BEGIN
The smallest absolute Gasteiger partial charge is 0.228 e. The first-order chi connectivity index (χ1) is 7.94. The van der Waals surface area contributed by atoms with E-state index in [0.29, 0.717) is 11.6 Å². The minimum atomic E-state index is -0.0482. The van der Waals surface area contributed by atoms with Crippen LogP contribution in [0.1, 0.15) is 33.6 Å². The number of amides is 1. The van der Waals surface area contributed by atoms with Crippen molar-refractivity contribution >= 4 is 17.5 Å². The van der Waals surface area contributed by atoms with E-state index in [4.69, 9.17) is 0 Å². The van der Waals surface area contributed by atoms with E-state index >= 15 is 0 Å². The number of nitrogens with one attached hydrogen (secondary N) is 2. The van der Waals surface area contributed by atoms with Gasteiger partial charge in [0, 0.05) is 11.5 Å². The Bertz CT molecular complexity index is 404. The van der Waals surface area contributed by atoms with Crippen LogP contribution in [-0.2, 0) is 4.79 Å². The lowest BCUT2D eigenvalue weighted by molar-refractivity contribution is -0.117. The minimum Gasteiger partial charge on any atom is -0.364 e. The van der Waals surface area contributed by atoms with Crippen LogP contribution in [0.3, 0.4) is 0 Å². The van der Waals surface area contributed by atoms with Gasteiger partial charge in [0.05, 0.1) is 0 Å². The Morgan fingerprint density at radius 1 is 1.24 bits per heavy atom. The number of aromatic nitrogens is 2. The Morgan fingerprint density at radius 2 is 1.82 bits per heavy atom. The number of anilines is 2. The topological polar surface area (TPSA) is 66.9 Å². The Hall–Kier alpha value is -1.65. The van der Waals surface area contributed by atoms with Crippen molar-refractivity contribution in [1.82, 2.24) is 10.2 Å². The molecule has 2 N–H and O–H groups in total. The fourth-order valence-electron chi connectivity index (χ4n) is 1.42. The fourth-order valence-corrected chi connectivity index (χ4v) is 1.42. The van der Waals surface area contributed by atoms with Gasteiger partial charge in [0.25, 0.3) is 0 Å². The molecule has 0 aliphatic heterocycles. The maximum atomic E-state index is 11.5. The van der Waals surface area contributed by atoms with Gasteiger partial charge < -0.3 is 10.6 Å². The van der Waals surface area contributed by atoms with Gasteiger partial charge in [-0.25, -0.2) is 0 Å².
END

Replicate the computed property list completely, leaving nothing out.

The smallest absolute Gasteiger partial charge is 0.228 e. The first-order chi connectivity index (χ1) is 7.94. The van der Waals surface area contributed by atoms with E-state index in [0.29, 0.717) is 11.6 Å². The minimum atomic E-state index is -0.0482. The van der Waals surface area contributed by atoms with Crippen LogP contribution in [0.1, 0.15) is 33.6 Å². The number of amides is 1. The van der Waals surface area contributed by atoms with Crippen molar-refractivity contribution >= 4 is 17.5 Å². The van der Waals surface area contributed by atoms with E-state index in [4.69, 9.17) is 0 Å². The van der Waals surface area contributed by atoms with E-state index >= 15 is 0 Å². The number of nitrogens with one attached hydrogen (secondary N) is 2. The van der Waals surface area contributed by atoms with Gasteiger partial charge in [0, 0.05) is 11.5 Å². The Bertz CT molecular complexity index is 404. The van der Waals surface area contributed by atoms with Crippen LogP contribution in [-0.2, 0) is 4.79 Å². The lowest BCUT2D eigenvalue weighted by molar-refractivity contribution is -0.117. The minimum Gasteiger partial charge on any atom is -0.364 e. The van der Waals surface area contributed by atoms with Crippen LogP contribution in [0.3, 0.4) is 0 Å². The van der Waals surface area contributed by atoms with Gasteiger partial charge in [0.05, 0.1) is 0 Å². The Morgan fingerprint density at radius 1 is 1.24 bits per heavy atom. The number of aromatic nitrogens is 2. The Morgan fingerprint density at radius 2 is 1.82 bits per heavy atom. The number of anilines is 2. The topological polar surface area (TPSA) is 66.9 Å². The Hall–Kier alpha value is -1.65. The van der Waals surface area contributed by atoms with Crippen molar-refractivity contribution in [1.82, 2.24) is 10.2 Å². The molecule has 2 N–H and O–H groups in total. The fourth-order valence-electron chi connectivity index (χ4n) is 1.42. The fourth-order valence-corrected chi connectivity index (χ4v) is 1.42. The van der Waals surface area contributed by atoms with Gasteiger partial charge in [0.25, 0.3) is 0 Å². The molecule has 0 aliphatic heterocycles. The maximum atomic E-state index is 11.5. The van der Waals surface area contributed by atoms with Gasteiger partial charge < -0.3 is 10.6 Å². The van der Waals surface area contributed by atoms with Gasteiger partial charge in [-0.25, -0.2) is 0 Å².